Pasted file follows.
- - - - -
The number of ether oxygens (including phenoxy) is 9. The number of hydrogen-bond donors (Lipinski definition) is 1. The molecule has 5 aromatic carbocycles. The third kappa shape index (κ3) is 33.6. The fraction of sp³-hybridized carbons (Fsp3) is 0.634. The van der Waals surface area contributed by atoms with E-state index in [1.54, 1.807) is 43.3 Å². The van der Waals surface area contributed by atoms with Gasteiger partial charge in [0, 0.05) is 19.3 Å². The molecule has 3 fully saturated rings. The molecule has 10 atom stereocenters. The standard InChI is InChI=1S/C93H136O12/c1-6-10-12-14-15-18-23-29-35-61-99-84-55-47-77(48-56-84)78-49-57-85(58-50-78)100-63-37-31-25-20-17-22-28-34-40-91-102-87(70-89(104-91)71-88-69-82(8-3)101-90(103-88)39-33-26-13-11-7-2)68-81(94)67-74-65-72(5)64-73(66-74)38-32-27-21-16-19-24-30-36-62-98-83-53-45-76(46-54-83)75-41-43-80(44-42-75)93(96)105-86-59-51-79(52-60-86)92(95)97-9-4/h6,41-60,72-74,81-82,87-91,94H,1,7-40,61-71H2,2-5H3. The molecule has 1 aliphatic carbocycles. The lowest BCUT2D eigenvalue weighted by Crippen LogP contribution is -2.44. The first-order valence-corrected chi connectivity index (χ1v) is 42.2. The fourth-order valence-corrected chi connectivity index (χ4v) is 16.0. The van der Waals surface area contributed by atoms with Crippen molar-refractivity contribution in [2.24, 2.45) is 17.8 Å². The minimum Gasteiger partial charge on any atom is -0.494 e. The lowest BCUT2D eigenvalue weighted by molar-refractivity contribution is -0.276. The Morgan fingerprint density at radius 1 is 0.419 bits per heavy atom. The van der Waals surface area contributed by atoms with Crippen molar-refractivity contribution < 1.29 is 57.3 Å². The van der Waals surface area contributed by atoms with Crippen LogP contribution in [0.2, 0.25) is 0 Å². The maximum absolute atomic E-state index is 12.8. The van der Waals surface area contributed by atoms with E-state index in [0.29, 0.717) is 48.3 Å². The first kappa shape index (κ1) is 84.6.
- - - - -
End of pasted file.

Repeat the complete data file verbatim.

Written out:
The number of ether oxygens (including phenoxy) is 9. The number of hydrogen-bond donors (Lipinski definition) is 1. The molecule has 5 aromatic carbocycles. The third kappa shape index (κ3) is 33.6. The fraction of sp³-hybridized carbons (Fsp3) is 0.634. The van der Waals surface area contributed by atoms with E-state index in [1.54, 1.807) is 43.3 Å². The van der Waals surface area contributed by atoms with Gasteiger partial charge in [0, 0.05) is 19.3 Å². The molecule has 3 fully saturated rings. The molecule has 10 atom stereocenters. The standard InChI is InChI=1S/C93H136O12/c1-6-10-12-14-15-18-23-29-35-61-99-84-55-47-77(48-56-84)78-49-57-85(58-50-78)100-63-37-31-25-20-17-22-28-34-40-91-102-87(70-89(104-91)71-88-69-82(8-3)101-90(103-88)39-33-26-13-11-7-2)68-81(94)67-74-65-72(5)64-73(66-74)38-32-27-21-16-19-24-30-36-62-98-83-53-45-76(46-54-83)75-41-43-80(44-42-75)93(96)105-86-59-51-79(52-60-86)92(95)97-9-4/h6,41-60,72-74,81-82,87-91,94H,1,7-40,61-71H2,2-5H3. The molecule has 1 aliphatic carbocycles. The lowest BCUT2D eigenvalue weighted by Crippen LogP contribution is -2.44. The first-order valence-corrected chi connectivity index (χ1v) is 42.2. The fourth-order valence-corrected chi connectivity index (χ4v) is 16.0. The van der Waals surface area contributed by atoms with Crippen molar-refractivity contribution in [2.24, 2.45) is 17.8 Å². The minimum Gasteiger partial charge on any atom is -0.494 e. The lowest BCUT2D eigenvalue weighted by molar-refractivity contribution is -0.276. The Morgan fingerprint density at radius 1 is 0.419 bits per heavy atom. The van der Waals surface area contributed by atoms with Crippen molar-refractivity contribution < 1.29 is 57.3 Å². The van der Waals surface area contributed by atoms with Crippen LogP contribution in [0.2, 0.25) is 0 Å². The maximum absolute atomic E-state index is 12.8. The van der Waals surface area contributed by atoms with E-state index in [0.29, 0.717) is 48.3 Å². The first kappa shape index (κ1) is 84.6.